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Cauchy–Schwarz inequality

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The Cauchy–Schwarz inequality (also called Cauchy–Bunyakovsky–Schwarz inequality)[1][2][3][4] is an upper bound on the inner product between two vectors in an inner product space in terms of the product of the vector norms. It is considered one of the most important and widely used inequalities in mathematics.[5]

The inequality for sums was published by Augustin-Louis Cauchy (1821). The corresponding inequality for integrals was published by Viktor Bunyakovsky (1859)[2] and Hermann Schwarz (1888). Schwarz gave the modern proof of the integral version.[5]

Statement of the inequality[edit]

The Cauchy–Schwarz inequality states that for all vectors and of an inner product space


where is the inner product. Examples of inner products include the real and complex dot product; see the examples in inner product. Every inner product gives rise to a Euclidean norm, called the canonical or induced norm, where the norm of a vector is denoted and defined by where is always a non-negative real number (even if the inner product is complex-valued). By taking the square root of both sides of the above inequality, the Cauchy–Schwarz inequality can be written in its more familiar form in terms of the norm:[6][7]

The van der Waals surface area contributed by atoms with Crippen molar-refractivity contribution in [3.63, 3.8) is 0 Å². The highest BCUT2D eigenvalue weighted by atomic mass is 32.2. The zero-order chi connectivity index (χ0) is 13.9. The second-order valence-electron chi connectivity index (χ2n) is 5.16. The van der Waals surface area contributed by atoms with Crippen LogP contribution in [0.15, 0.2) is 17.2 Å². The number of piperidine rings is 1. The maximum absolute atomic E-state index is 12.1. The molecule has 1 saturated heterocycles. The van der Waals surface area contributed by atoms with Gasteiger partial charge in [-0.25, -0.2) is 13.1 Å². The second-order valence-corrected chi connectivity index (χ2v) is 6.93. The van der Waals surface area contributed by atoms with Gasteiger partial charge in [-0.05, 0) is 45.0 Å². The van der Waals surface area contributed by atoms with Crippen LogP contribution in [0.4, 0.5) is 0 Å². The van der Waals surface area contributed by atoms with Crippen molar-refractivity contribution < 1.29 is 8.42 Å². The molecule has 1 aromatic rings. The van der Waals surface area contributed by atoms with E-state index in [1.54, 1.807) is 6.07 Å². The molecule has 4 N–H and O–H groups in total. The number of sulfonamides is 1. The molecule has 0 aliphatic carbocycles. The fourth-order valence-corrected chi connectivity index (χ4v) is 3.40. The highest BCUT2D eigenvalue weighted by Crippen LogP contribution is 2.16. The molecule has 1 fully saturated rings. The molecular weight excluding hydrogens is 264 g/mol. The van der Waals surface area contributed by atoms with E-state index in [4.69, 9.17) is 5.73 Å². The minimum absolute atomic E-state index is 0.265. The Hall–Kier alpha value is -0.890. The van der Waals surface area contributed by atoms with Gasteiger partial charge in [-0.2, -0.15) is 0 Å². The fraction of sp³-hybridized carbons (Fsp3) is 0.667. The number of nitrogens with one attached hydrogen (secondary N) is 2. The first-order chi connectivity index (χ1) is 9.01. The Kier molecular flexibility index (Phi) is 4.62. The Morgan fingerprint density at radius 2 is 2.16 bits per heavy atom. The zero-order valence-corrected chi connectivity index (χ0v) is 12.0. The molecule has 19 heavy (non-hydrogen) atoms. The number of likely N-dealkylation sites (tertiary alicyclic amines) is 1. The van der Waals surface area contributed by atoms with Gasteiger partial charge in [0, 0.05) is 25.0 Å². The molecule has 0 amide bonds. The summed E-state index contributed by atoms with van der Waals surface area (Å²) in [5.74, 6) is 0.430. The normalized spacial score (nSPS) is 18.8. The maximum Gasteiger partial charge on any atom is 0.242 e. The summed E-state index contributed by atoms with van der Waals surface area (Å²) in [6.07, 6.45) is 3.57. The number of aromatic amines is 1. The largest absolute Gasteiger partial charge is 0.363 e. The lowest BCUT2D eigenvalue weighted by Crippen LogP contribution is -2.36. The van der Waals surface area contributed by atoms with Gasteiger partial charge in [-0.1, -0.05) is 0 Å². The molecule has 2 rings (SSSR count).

Moreover, the two sides are equal if and only if and are linearly dependent.[8][9][10]

Special cases[edit]

Sedrakyan's lemma - Positive real numbers[edit]

Sedrakyan's inequality, also known as Bergström's inequality, Engel's form, Titu's lemma (or the T2 lemma), states that for real numbers and positive real numbers :

It is a direct consequence of the Cauchy–Schwarz inequality, obtained by using the dot product on upon substituting and . This form is especially helpful when the inequality involves fractions where the numerator is a perfect square.

R2 - The plane[edit]

Cauchy-Schwarz inequality in a unit circle of the Euclidean plane

The real vector space denotes the 2-dimensional plane. It is also the 2-dimensional Euclidean space where the inner product is the dot product. If and then the Cauchy–Schwarz inequality becomes: where is the angle between and .